Portman Group Prohibitionists

Newport brewery Tiny Rebel must change beer can design

Disclaimer: I have no affiliation with Tiny Rebel brewery at all, in fact apart from the brewery the only other thing that previously made me aware of Newport, Wales with the TV show Dirty Sanchez

Portman Group Report

The first thing that sprang to mind is that does the supermarket in question, Budgens, not separate out it alcoholic beverages from it’s non-alcoholic ones?

If it does, which I’m pretty sure it has to by way of legal requirements, then this would quite obviously suggest that the person, ONE person, who made this complaint is…to use a beer analogy, from the sadly departed Bill Paxton…


Secondly, Sunkist is orange, not yellow.

Thirdly, if you are going to buy alcohol from any outlet, you must be over the age of 18. A kid would not be able to buy this product thinking it was “fizzy pop.”


Full marks to Tiny Rebel for responding in a cordial and professional manner, certainly more mature than those twats from Ellon, Scotland.

Finally, far be it from me to suspect or imply that an “independent group” made up of large multinational (alcoholic) drinks manufacturers might have something to gain from throwing it’s weight around against a far smaller, though rapidly expanding brewery and would actually go to the length to manufacture ONE COMPLAINT in order to appear that it was being conscientious when it comes to alcohol consumption.


Thanks for reading.



VineHop – Poynton, Cheshire

…and then from Stockport...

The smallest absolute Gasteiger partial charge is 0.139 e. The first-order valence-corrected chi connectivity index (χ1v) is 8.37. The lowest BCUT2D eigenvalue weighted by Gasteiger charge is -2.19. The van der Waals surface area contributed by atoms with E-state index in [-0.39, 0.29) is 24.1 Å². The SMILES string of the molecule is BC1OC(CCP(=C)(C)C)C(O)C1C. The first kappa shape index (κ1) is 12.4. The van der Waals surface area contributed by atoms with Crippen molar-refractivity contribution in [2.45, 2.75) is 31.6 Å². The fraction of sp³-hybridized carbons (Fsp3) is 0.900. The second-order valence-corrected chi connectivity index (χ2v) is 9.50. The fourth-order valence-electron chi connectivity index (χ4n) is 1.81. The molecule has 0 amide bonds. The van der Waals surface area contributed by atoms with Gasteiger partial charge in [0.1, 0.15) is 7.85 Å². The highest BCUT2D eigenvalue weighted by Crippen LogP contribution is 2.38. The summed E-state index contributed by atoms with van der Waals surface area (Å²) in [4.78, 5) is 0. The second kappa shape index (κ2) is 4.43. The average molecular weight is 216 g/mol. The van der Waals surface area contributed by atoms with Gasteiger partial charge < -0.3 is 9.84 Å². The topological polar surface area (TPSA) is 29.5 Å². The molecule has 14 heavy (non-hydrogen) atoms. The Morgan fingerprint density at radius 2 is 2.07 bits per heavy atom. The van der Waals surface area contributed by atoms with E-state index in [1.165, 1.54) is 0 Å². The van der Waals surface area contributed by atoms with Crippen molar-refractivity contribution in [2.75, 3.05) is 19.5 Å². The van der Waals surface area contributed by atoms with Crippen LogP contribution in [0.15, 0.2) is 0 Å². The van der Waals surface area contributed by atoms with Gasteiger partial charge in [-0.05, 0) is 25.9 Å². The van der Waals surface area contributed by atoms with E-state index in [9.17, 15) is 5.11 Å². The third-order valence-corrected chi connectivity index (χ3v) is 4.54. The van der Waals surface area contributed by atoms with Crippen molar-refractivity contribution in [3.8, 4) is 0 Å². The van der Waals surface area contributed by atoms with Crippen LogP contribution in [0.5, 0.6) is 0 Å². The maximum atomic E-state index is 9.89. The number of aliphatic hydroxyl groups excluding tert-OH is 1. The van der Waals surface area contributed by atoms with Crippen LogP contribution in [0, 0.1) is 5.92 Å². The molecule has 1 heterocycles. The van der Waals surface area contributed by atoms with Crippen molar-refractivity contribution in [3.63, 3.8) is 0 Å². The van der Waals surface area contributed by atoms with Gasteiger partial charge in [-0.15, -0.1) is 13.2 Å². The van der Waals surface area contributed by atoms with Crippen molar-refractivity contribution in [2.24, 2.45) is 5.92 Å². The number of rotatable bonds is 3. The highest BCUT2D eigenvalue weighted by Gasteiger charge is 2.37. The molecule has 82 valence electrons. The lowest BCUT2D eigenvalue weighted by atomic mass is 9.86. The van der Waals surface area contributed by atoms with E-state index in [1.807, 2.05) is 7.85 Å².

You can get the train (very rarely but it does happen) to Poynton and visit…

Vine Hop


The annoying thing about train travel to Poynton is that it happens to be the first stop outside the Greater Manchester travel boundary, so anyone with a season ticket will need to pay extra…

…or just sit in the carriage furtherest from the conductor and hope they don’t reach you until you disembark.

A swift 10 minute walk into the town centre from the station, this is the latest addition to the growing beer/bottle bar sector but with the emphasis less on beer (only slightly) and more for wine, because Cheshire is properly middle-class and hasn’t fully dumped wine for craft beer just yet.

As you may be able to tell, this new venture’s previous building identity was a butchers, inside the only things hanging are the 6 keg lines…


And the 8 (4 white, 4 red) wine lines that you buy a special card for (and top-up I expect)…


Its like looking into the future with this set-up, I was more struck by this than the very large range of bottle/cans of beer that were available, very reasonably priced, though to drink in you did have the additional £1.20 charge…


Spirits, heavy emphasis on gins, are also available…oh and a box of cider (along with a choice of bottles too)…when you aren’t lost between all the wine…


Look…coat hangers…

It is a nice place for a few quiet drinks but then again Poynton has a drinking establishment for everybody’s tastes and maybe a full on blog is required.

Warning: You may well get to meet Stanley at this venue…


Which would be fantastic…if he wasn’t accompanied by his entourage of hangers-on owner.


Thanks for reading.

Untappd Tapped

Note – All artwork in this post is in the public domain and as such used under fair use in the piece.

Note 2 – apologies for the formatting, it just won’t sort itself out.

It is worth pointing out in advance that this post may contain a…


It has been a strange few hours in the world of the gamification of drinking beer, especially if you are on Untappd.